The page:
The architecture of some types of building has become more and more about skin, and less and less about substance. A rash of recent new buildings in the City of Westminster demonstrates an interest in patterned surface treatments to the elevations.
On this new office building in Buckingham Gate in Victoria (above), sandstone cladding is decorated with swirling patterns of (3D) gouge marks, its inspiration appearing to be somewhere between the abstract and the figurative.
On a weird new building in Oxford Street that is nearing completion (south side, near Marble Arch) the glass and metal panel cladding system includes decorated panels that seem to have a similar aesthetic intention, this time in 2D only, and heading more towards the world of geometry.
And next to Edgware Road tube station, possibly the apotheosis of this trend, at least in Westminster - this time more purely geometric - a cut and paste update of random pages of Owen Jones' 'Grammar of Ornament', perhaps.
What's going on? An interest in surface decoration, now very fashionable, is a respectable aspect of architecture with a long history stretching back via Semper and Owen Jones all the way to prehistory.
That great modernist hard-liner Adolf Loos regarded decoration, exemplified in his mind by tattoos, as the last resort of criminals and degenerate aristocrats. The cerebral delights of abstraction were seen as an advance on the 'horror vacui' (fear of nothingness) of the savage mind.
It's certainly true that some recent patterned buildings must have engendered regrets in the cold light of day, as one assumes many tattoos do, after seeming a good idea at the time.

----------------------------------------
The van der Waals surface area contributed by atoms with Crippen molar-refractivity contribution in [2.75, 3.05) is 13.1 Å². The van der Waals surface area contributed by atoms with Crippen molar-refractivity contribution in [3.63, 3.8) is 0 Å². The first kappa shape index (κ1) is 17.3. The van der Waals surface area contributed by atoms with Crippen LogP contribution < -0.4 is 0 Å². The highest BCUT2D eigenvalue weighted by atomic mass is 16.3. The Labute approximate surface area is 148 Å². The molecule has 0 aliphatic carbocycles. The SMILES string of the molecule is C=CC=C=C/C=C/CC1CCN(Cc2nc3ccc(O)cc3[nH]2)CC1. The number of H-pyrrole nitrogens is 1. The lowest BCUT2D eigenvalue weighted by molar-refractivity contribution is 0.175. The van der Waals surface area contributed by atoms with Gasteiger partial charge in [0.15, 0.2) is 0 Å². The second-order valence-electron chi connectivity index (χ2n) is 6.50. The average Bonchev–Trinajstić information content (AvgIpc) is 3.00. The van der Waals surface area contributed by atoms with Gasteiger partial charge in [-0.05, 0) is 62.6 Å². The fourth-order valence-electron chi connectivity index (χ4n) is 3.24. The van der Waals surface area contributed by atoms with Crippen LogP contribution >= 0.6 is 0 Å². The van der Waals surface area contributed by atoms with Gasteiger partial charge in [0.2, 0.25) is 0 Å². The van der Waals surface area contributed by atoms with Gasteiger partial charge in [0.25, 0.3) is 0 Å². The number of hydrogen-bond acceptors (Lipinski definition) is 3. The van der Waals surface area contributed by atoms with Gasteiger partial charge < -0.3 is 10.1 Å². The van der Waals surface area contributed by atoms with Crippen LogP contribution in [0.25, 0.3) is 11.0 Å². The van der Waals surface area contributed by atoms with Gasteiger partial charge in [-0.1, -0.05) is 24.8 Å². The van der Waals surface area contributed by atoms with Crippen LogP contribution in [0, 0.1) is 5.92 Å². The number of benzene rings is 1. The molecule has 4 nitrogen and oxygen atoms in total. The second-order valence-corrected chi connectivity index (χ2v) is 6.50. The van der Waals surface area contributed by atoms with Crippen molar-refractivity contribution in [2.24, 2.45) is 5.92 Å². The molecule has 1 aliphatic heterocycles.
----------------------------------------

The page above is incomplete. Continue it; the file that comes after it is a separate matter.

But you don't have to be a savage to think that the world is a more pleasant place if buildings have 'more to see when you get closer'. It happens in most traditional architecture, whether high or vernacular. The lack of it is one of the complaints that has always been levelled at 'modern' buildings, for example in critical reappraisals of the 'International Modernism' that swept the world in the postwar period when aesthetic interests appeared to align with the desire to do things cheaply - which gave us, for example, Victoria Street of the 1960s. To do a Mies or Corb wasn't cheap, but to do a knock-off was.
The 'more to see' can come from the bits and pieces of the building itself - something you get in the best buildings of Richard Rogers or Michael Hopkins.
But delight in the elaboration of construction is a poor fit with an age of austerity, with unitized construction, with the world of design and build, value engineering and procurement by project manager rather than by client as patron.
One can't help reflecting, considering some of the recent examples of 'dermatology as elevation', that while sophisticated details are expensive ('No money no detail' - Rem Koolhaas), decoration is cheap. The trouble is, it often looks it. But it doesn't have to. If we are not to get buildings of substance, and visual interest is to come mainly from 2D surface decoration, then it deserves as much attention and talent as might be put it to beautiful details.